This article and the ones you linked to makes Oboi sound like two different people. It reminds me of how martin Luther King’s words were edited for his memorial in Washington in a way that made him seem like a much different leader than what he was.

  • Anne A

    Considering that one of the pieces was written by the same author as the piece above, I’m guessing he assumed that readers were familiar with Oboi and Slow Roll. If one has that knowledge going in, the above piece reads rather differently from how you interpreted it.

  • johnaustingreenfield

    I reviewed Oboi’s quotes with him before publication.

  • Anne A

    I have no doubt that you did. See my comment below.

  • While he cat was away we mice could have played. But my concern was that perhaps the cat feared a rat would join the party.

  • Simone Alexander

    I don’t think that the three articles that have been shared are contradictory at all. I think that some of the critiques that have been made are ignorant of the reality of black communities. The incredibly condescending way of suggesting that biking to work is the best way to use bikes to get healthy overlooks a number of things – that there are high unemployment rates in black communities; that people travel far distances to get to work because black communities have been systematically excluded from the economy and there are too few employment opportunities available in these communities; and that bike infrastructure in these communities is usually not adequate for these kinds of trips. It also overlooks the reasons behind how bikes are perceived in these communities as well as how important social vs. individual connections are in making lasting change. Oboi makes it clear that the social nature of biking has been key in increasing his ability to manage his mental illness – he didn’t start out trying to brave the not-so-bike friendly streets of Pullman to get to the job that he didn’t need to travel to because he was on a medical leave of absence.

    What Oboi frequently says that he has experienced and seen as a black man growing up in a black community in Chicago is that people who are not already passionate about biking in this community generally don’t jump on a bike one day and decide that they are going to use it to get their errands done or go to work. They also don’t necessarily jump on a bike for the explicit purpose of “getting healthy.” This sentence is really unfounded – “Reed speaks of cycling for health benefits as if it is a pharmaceutical to be taken in structured and measured doses.” In the article about Ciclovía, Oboi says that you have to address issues like health before expecting people to use biking as a form of transportation – this does not mean that biking should be taken in measured doses, but it recognizes that many people may not be or may not feel healthy enough to use a bike this way.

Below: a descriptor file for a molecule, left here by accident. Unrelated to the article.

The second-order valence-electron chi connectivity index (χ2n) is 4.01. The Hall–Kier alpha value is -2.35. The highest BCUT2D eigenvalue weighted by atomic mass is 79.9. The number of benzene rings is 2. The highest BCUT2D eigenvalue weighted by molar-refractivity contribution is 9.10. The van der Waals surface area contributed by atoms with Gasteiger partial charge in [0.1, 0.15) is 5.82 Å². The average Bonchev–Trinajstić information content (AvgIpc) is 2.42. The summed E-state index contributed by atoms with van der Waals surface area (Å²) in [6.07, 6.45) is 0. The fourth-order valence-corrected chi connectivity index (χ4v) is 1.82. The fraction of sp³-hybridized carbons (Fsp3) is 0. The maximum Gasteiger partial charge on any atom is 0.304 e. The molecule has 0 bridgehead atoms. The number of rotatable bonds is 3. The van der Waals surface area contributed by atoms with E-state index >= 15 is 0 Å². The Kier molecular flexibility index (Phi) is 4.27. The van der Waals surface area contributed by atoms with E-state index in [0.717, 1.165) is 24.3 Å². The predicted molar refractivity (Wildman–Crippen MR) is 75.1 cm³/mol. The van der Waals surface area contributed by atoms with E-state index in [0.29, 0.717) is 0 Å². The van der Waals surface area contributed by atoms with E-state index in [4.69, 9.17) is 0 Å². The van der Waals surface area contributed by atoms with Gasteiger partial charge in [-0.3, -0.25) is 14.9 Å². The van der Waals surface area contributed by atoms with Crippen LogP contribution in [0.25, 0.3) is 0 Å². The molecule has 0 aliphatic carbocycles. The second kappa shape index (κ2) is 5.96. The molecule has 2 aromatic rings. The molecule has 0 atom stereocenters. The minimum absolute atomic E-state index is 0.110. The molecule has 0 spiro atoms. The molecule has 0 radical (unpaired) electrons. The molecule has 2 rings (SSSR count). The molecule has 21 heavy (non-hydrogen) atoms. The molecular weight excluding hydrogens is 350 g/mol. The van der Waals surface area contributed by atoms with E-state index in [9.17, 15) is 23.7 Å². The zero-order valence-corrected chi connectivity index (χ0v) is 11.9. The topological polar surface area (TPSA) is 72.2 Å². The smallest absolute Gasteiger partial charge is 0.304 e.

The kinds of activities that Slow Roll Chicago organizes are focused on developing a social and emotional connection between people and with their communities. There’s a reason it’s called Slow Roll – they coordinate rides that are less focused on “getting” somewhere and more focused on slowly taking the safest routes through black and brown communities in Chicago, supported by a trained team of volunteers, passing by and stopping at strategic points that celebrate the historical and current strengths of these communities. There’s music playing from a speaker attached to a bike cart; people talk to each other as they ride and when they stop; and neighbors hanging out in front of their houses, who may have no idea what Slow Roll Chicago is, yell back “Slow Roll!” as the bike caravan moves through residential streets.

    Slow Roll Chicago makes it clear that the growth of biking as a form of transportation in low- to moderate-income communities of color in Chicago is one of their goals. The idea is that people who are currently pretty disconnected from biking feel they can get involved and get excited about biking when it is a social activity. Slow Roll organizes bike use workshops, youth programs, leadership trainings, etc. to support people in developing their interest in biking and their role in the bike equity movement. As this develops, residents begin to demand adequate bike infrastructure in their communities and the perception of biking begins to change. As communities become more “bikeable,” this further increases the number of people that bike, and can have all the other positive impacts that are associated with “bikeableness” – increased social cohesion, economic development, reduced violence, improved community health outcomes, etc.

    That a black-led, community-driven initiative would look to communities of color outside of the U.S. for culturally and historically relevant models does not insinuate that models in predominantly white, wealthy European countries are not valuable. It represents the basic reality that colonialism, white privilege, segregation, discrimination, etc. have created systems in which models created by dominant, white cultures are not grounded in the strengths and needs of people and communities of color.